A: “I think it’s pretty authentic. The comedy is broad, but I think we tried to ground the emotional parts in reality. The reality of the message is that everybody has come across a mean girl, even the mean girl. What is relatable about it is that everyone in high school beats themselves up and feels insecure, no matter how you slice it or dice it. You could be idolizing someone in high school and yet deep down she will have the same kind of insecurities as you do, and it isn’t until ten years later that you will realize that. What is funny to me is that when you are planning to attend your ten-year high school reunion, you immediately need to lose 10 pounds. You’re convinced you have to do it, but a week before, when you didn’t know your high school reunion was happening, you didn’t need to lose 10 pounds. So in a funny way, we’re still striving to impress the people that we wanted to impress when we were sixteen. It’s all about how everybody just wants to be loved.”
Q: What is everyone’s reaction when you have a reunion, now that you are so successful and well known?
A: “I have kept in touch with my friends, and their reaction has always been great and supportive. Nobody was going around high school predicting: ‘Oh, that person will fail. That person will succeed.’ You hope for the best for everybody. There were certain people that I didn’t expect to come out of their shell. You can’t let any stereotype in high school dictate who you are for the rest of your life, and that’s the message of this film I guess. When you are at high school it feels like you will stay the same forever. You’ll always be a jock, or you’ll always be a nerd, and that’s just not the case. You can be anyone you want to be and have dynamic relationships throughout your entire life, but those emotions you remember will always tug at you, the way you were labeled in high school. That is why the film is so relevant and fun.”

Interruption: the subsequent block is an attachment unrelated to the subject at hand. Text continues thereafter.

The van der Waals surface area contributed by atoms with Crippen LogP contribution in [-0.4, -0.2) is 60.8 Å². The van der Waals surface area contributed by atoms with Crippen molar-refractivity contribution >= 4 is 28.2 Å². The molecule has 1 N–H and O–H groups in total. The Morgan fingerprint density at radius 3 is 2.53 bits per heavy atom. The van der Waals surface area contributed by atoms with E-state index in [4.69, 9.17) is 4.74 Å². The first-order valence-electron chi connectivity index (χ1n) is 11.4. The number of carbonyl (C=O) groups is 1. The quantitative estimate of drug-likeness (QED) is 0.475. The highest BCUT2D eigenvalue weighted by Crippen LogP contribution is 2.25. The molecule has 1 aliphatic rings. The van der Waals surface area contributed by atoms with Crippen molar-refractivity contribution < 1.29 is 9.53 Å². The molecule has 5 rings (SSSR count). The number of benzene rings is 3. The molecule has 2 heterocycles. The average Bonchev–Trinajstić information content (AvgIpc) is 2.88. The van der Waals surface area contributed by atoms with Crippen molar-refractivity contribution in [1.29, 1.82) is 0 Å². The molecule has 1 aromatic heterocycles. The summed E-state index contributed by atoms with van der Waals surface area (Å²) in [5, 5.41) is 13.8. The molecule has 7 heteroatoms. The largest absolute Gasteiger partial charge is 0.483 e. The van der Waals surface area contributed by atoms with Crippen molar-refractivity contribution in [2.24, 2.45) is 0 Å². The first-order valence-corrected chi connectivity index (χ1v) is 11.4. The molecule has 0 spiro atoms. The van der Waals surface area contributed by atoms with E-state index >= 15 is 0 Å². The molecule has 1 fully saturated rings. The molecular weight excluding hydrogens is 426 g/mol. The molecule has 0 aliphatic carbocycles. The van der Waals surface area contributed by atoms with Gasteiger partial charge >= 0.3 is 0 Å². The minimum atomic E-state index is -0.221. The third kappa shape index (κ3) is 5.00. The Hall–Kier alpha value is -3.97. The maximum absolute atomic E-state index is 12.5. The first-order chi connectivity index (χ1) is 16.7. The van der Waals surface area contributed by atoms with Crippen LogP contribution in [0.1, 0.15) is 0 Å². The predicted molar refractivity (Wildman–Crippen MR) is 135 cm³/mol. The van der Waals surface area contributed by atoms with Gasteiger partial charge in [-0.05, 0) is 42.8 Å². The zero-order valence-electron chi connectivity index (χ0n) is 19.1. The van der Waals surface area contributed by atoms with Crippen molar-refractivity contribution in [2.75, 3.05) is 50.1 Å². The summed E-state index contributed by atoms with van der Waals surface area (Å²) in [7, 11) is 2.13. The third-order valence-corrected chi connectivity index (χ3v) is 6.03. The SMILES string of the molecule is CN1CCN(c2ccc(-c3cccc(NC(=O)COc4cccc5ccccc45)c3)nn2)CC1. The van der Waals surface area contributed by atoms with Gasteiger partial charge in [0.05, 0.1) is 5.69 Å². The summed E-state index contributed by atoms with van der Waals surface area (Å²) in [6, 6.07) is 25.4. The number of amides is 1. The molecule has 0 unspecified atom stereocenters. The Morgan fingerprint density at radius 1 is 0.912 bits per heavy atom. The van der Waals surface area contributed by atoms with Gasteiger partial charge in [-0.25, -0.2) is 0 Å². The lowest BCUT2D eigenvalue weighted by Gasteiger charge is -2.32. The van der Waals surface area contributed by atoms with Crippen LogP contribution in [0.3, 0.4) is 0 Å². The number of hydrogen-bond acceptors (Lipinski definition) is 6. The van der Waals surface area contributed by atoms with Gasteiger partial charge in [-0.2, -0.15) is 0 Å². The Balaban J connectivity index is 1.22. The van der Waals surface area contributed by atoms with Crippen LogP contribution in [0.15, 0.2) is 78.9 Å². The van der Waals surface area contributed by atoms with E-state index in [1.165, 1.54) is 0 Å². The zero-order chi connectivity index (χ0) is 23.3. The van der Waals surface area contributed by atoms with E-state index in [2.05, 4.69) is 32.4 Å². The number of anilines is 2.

Q: The wedding scene in the film is raucous and completely crazy. Do you think your own wedding day will measure up to this one? (She is engaged to actor Dax Shepard.)
A: “I can’t even conceptualize that. I don’t want any sort of a massive day like the wedding in this film. No. No, no, no. I get enough attention as it is on a daily basis from being in this business. I don’t think I’m craving that idea of being a princess on my wedding day. But I am very excited about getting married. I don’t know when. I’m not nervous, and that’s a little bit strange I guess, but we’re very good friends. My relationship hasn’t changed being engaged, and I don’t think it’s going to change when I’m married.”
You again is now available on Blu-ray and DVD! Order your copy today!